Saturday, October 22, 2011

Troublesome Words, Part 2

I've finished Bill Bryson's Dictionary of Troublesome Words: A Writer's Guide to Getting It Right, so it's time for a recounting of the M - Z words that surprised or informed me. (Here's my earlier list of words for A - L.)

manner born, to the -- Bryson writes, "Not manor. The line is from Hamlet." This fact is known by .000002 percent of the English-speaking population (a percentage that did not include me), and anyone who writes it correctly will be thought to be wrong by 99.999998 of readers. So probably best avoided.

minuscule -- I could have sworn that it was spelled with a second i rather than a u. Bryson suggests, "Think of minus, not mini."

moribund -- I think I used to know this word means "dying or at the point of death," but I've seen it used so often to connote a negative-but-not-terminal condition that I forgot it.

nauseous vs. nauseated -- "As Bernstein put it, people who are nauseated are no more nauseous than people who are poisoned are poisonous." Which makes sense, but I think this one is a lost cause in real-world usage.

numskull -- No b! I had no idea.

postmeridian, post meridiem -- Now that's a silly distinction. The former means happening in the afternoon; the latter is what we abbreviate as p.m. when listing a time in the afternoon. I think we could do away with one word or the oher, and while we're at it, also dispense with the typographic style command to set a.m. and p.m. in small caps, as Bryson does and the Chicago Manual of Style insists. It's never going to happen, especially in the age of the interweb, and the abbreviations look even worse when set in all caps (A.M./P.M.). As part of the informalization of society, let's just let them be lower case, okay?

repel vs. repulse -- An army repulses an attack, it doesn't repel it. "Repel is the word for causing squeamishness or distaste." Although, in my defense, I am correct in thinking repulsive means to cause repugnance.

sacrilegious -- I would have had the i and e transposed if I were given that word in a spelling bee. My Webster's Collegiate informs me it derives from sacer + legere, to steal -- in other words, it's related to stealing holy items.

sneaked vs. snuck -- Bryson says that sneaked is the real deal, but as with shined vs. shone, I have a hard time adding ed onto the end of verbs that clearly seem like they come from Old English. So I'll stick to snuck, thanks. Not that it comes up all that often. (Bryson allows either strived or strove, by the way.)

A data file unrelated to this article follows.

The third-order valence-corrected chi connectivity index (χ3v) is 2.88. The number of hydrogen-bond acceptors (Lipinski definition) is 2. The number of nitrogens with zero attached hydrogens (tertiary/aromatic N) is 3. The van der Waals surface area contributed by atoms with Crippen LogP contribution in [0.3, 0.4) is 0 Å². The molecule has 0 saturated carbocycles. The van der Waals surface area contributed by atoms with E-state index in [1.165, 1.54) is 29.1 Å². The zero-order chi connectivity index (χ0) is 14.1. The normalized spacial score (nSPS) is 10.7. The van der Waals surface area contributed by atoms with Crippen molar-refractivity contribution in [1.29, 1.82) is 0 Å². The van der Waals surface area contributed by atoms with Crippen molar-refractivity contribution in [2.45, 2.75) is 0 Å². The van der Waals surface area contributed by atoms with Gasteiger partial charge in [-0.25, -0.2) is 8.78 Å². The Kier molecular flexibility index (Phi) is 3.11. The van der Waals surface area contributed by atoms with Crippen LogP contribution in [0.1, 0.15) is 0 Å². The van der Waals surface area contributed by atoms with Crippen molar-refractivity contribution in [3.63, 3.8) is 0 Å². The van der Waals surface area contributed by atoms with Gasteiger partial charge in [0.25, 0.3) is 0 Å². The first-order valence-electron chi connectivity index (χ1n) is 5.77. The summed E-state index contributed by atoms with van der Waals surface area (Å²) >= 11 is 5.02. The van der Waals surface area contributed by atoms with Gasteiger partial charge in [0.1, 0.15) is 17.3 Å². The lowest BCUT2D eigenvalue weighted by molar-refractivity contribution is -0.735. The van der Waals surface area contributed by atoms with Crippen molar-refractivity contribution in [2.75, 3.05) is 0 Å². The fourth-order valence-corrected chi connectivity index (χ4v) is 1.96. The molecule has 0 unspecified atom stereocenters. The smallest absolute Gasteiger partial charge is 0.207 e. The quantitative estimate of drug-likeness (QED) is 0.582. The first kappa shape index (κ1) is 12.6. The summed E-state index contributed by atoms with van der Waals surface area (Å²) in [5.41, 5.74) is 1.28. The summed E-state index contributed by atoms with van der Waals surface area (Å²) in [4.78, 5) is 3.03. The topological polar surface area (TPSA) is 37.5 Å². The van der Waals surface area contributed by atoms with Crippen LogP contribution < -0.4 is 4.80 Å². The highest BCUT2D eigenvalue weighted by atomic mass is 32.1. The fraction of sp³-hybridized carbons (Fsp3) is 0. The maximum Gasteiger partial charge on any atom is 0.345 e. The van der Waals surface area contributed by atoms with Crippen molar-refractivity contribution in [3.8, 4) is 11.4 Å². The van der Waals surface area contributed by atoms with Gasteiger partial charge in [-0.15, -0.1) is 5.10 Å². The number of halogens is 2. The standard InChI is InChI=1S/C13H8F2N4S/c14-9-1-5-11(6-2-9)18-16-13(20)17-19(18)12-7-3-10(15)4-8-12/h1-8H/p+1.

stationary vs. stationery -- There is no etymological basis for the difference between the two spellings. Both originally meant "stand in a fixed position." Huh.

stupefy -- Note the e, and don't "confuse the spelling with stupid."

ton, tonne -- How dumb is this? A long ton equals 2,240 pounds, a short ton weighs 2,000 pounds, and a tonne is a metric ton, or 2,204 pounds.

turgid vs. turbid -- The first means "inflated, grandiloquent, bombastic. It does not mean muddy or impenetrable, which meanings are covered by turbid."

until, till, 'til, 'till -- Bryson says the first two are acceptable and interchangeable, the second two illiterate. That judgment seems unnecessarily strong to me -- why is 'til illiterate, when it's clearly a shortened version of until? I see in Webster's that till goes back to Old English til. Someone added an l to it along the way for no good reason.

utilize -- As I already knew, utilize is almost always best replaced with the simpler use. What I didn't know was utilize "means to make the best use of something that wasn't intended for the job."

whose -- I now have Bill Bryson's blessing to use whose for objects in constructions such as "The book, a picaresque novel whose central characters are...". I always wondered about that.

And there were a few more items where Bryson sides against the grammar prescriptivists:

over vs. more than -- "The notion that over is incorrect for more than (as in 'over three hundred people were present at the rally') is a widely held superstition." He traces it to Ambrose Bierce's Write It Right (1909), "a usage book teeming with quirky recommendations, many of which you will find repeated nowhere."

shall vs. will -- no longer enforced or enforceable.

split infinitives --  "Almost no authority flatly condemns it."



4 comments:

Blissed-Out Grandma said...

To the manner, eh? I had no idea. Now I'll probably never use it because I don't want to BE wrong and I don't want to be THOUGHT wrong. Interesting stuff, to a long-time writer and editor.

Ms Sparrow said...

Wow! What an education you gave me today. Snuck is now a legitimate word? Nobody cares about split infinitives anymore? (I thought I was the only one who felt that way.) I no longer need to feel illiterate because I can't distinguish between the correct usage of will and shall?
And best of all--I now know I can use till instead of until! (How I agonized over whether it should be til or till when I was editing my cookbook!) I think I must add Mr. Bryson's book to my Christmas list.

Michael Leddy said...

I looked up ’til in Garner’s Modern American Usage a while back and went through my blog, changing it to till. Who knew?

peppery said...

The show To the Manor Born totally confused me on that one, before I understood it was a pun. :D Curse you, England punsters!